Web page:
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Remembering Dr. Martin Luther King, Jr.: Give Us the Ballot!

Give us the ballot, and we will transform the salient misdeeds of bloodthirsty mobs into the calculated good deeds of orderly citizens

Dr. Martin Luther King, Jr., stood on the steps of the Lincoln Memorial during the Prayer Pilgrimage for Freedom, with a transformative vision for the American South. Dr. King implored both the southern Dixiecrats and Republicans in Congress to fully enfranchise Black voters: 

Give us the ballot, and we will no longer have to worry the federal government about our basic rights. 

Give us the ballot, and we will no longer plead to the federal government for passage of an anti-lynching law; we will by the power of our vote write the law on the statue books of the South and bring an end to the dastardly acts of the hooded perpetrators of violence. 

Give us the ballot, and we will transform the salient misdeeds of bloodthirsty mobs into the calculated good deeds of orderly citizens. 

Give us the ballot, and we will fill our legislative halls with men of goodwill and send to the sacred halls of Congress men who will not sign a “Southern Manifesto” because of their devotion to the manifesto of justice. 

Give us the ballot, and we will place judges on the benches of the South who will do justly and love mercy, and we will place at the head of the southern states governors who will, who have felt not only the tang of the human, but the glow of the Divine.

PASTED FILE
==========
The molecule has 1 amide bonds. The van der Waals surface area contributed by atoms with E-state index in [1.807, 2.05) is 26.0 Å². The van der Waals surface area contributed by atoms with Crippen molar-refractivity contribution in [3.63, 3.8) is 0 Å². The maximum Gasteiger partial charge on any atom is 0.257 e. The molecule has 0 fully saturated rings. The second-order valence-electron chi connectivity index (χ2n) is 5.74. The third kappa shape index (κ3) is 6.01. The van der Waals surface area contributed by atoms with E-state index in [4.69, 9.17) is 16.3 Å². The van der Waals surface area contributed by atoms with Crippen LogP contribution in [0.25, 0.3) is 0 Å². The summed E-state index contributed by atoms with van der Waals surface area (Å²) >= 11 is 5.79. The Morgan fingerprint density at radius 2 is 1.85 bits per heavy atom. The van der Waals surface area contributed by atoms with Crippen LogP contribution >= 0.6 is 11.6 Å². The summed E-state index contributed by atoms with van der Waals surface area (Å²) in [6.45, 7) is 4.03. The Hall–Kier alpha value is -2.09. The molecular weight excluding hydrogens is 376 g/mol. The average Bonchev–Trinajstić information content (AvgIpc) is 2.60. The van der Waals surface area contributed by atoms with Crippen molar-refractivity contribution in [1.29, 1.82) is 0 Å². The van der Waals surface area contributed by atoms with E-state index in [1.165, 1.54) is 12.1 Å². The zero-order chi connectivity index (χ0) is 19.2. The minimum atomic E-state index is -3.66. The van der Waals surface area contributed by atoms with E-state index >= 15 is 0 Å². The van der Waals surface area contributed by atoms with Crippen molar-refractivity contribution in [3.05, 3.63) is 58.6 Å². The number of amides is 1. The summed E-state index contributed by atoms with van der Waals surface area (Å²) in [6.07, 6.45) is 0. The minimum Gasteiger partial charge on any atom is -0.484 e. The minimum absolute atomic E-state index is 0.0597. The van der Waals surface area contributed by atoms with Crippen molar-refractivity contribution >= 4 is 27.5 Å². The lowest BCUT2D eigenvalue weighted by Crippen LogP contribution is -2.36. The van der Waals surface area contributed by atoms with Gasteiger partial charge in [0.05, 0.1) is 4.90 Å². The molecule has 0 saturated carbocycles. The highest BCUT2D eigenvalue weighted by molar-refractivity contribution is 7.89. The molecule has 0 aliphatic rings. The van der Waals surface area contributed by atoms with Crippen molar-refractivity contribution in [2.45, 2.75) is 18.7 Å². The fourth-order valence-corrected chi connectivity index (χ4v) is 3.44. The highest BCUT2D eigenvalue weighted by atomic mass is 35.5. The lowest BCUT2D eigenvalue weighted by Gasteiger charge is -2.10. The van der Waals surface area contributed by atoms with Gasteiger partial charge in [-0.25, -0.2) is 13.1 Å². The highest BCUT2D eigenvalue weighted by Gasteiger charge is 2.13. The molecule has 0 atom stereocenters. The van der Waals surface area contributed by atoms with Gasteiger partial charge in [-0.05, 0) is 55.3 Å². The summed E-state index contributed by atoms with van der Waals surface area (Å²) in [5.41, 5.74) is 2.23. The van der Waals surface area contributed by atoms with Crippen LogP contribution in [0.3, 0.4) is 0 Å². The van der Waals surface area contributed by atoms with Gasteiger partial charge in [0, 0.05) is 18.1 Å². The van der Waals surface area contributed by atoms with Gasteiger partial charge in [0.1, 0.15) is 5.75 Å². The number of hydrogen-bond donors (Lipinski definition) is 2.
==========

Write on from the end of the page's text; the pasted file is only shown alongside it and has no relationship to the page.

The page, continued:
Give us the ballot, and we will quietly and nonviolently, without rancor or bitterness, implement the Supreme Court’s decision of May 17, 1954.    

Unlike many legislators in Congress, Dr. King was not afraid of what the South would look like if everyone were enfranchised, from those living in poverty, to those who have committed felonies. Dr. King understood that full integration of Black people into American society required bold moral leadership which sought to enforce the First Amendment right to vote equally and without qualification, and he committed his life to this mission. 

So, what happens when the right to vote is unencumbered by suppression? We elect the first Korean-American women, first millennial Senator, and the first Black woman to represent Missouri to Congress. When we give all citizens a voice, our government more accurately mirrors the rich diversity of the communities we live in and we no longer celebrate “firsts,” but embrace the heterogeneity inherent in our nation of immigrants. 

Reflecting on Dr. King’s speech, we should ask ourselves, who is afraid of a truly diverse electorate and government, and why? This question should be in the front of our minds as we embark on a season of redistricting where broad and diverse coalitions of citizens seek to transform and liberate heavily gerrymandered states by drawing maps which keep communities with common cultural, ethnic, and historical bonds together, amid resistance from politicians who seek to protect their own professional and economic interests, above all else. When we all have unfettered access to the ballot and the right to elect our candidates of choice, we move closer to Dr. King’s vision of a more just democracy.